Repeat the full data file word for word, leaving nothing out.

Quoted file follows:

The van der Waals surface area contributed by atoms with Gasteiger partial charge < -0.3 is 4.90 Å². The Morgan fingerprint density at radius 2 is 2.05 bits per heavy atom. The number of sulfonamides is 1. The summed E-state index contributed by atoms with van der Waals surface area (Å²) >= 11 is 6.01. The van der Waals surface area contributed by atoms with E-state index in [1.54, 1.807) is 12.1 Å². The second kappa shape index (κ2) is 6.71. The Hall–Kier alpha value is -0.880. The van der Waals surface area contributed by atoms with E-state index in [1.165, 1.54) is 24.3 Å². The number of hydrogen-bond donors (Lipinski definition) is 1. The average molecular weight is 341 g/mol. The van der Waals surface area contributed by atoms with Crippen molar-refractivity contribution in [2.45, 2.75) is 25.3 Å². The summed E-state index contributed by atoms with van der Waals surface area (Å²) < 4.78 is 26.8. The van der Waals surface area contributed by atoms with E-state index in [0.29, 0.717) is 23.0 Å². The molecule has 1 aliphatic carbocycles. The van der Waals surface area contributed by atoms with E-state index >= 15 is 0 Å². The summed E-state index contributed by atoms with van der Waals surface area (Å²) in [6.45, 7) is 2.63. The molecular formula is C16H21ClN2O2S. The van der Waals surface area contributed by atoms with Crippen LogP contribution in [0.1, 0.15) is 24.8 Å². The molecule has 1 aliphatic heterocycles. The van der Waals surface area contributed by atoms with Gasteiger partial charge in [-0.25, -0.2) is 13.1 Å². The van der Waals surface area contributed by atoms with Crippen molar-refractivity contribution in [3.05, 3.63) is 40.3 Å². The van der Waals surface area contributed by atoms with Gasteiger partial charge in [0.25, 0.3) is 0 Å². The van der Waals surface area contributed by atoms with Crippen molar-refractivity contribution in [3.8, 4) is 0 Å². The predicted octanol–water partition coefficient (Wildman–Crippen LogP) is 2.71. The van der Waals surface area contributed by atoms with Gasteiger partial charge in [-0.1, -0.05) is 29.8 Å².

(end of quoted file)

The van der Waals surface area contributed by atoms with Gasteiger partial charge < -0.3 is 4.90 Å². The Morgan fingerprint density at radius 2 is 2.05 bits per heavy atom. The number of sulfonamides is 1. The summed E-state index contributed by atoms with van der Waals surface area (Å²) >= 11 is 6.01. The van der Waals surface area contributed by atoms with E-state index in [1.54, 1.807) is 12.1 Å². The second kappa shape index (κ2) is 6.71. The Hall–Kier alpha value is -0.880. The van der Waals surface area contributed by atoms with E-state index in [1.165, 1.54) is 24.3 Å². The number of hydrogen-bond donors (Lipinski definition) is 1. The average molecular weight is 341 g/mol. The van der Waals surface area contributed by atoms with Crippen molar-refractivity contribution in [2.45, 2.75) is 25.3 Å². The summed E-state index contributed by atoms with van der Waals surface area (Å²) < 4.78 is 26.8. The van der Waals surface area contributed by atoms with E-state index in [0.29, 0.717) is 23.0 Å². The molecule has 1 aliphatic carbocycles. The van der Waals surface area contributed by atoms with E-state index >= 15 is 0 Å². The summed E-state index contributed by atoms with van der Waals surface area (Å²) in [6.45, 7) is 2.63. The molecular formula is C16H21ClN2O2S. The van der Waals surface area contributed by atoms with Crippen LogP contribution in [0.1, 0.15) is 24.8 Å². The molecule has 1 aliphatic heterocycles. The van der Waals surface area contributed by atoms with Gasteiger partial charge in [-0.25, -0.2) is 13.1 Å². The van der Waals surface area contributed by atoms with Crippen molar-refractivity contribution in [3.05, 3.63) is 40.3 Å². The van der Waals surface area contributed by atoms with Gasteiger partial charge in [0.25, 0.3) is 0 Å². The van der Waals surface area contributed by atoms with Crippen molar-refractivity contribution in [3.8, 4) is 0 Å². The predicted octanol–water partition coefficient (Wildman–Crippen LogP) is 2.71. The van der Waals surface area contributed by atoms with Gasteiger partial charge in [-0.1, -0.05) is 29.8 Å².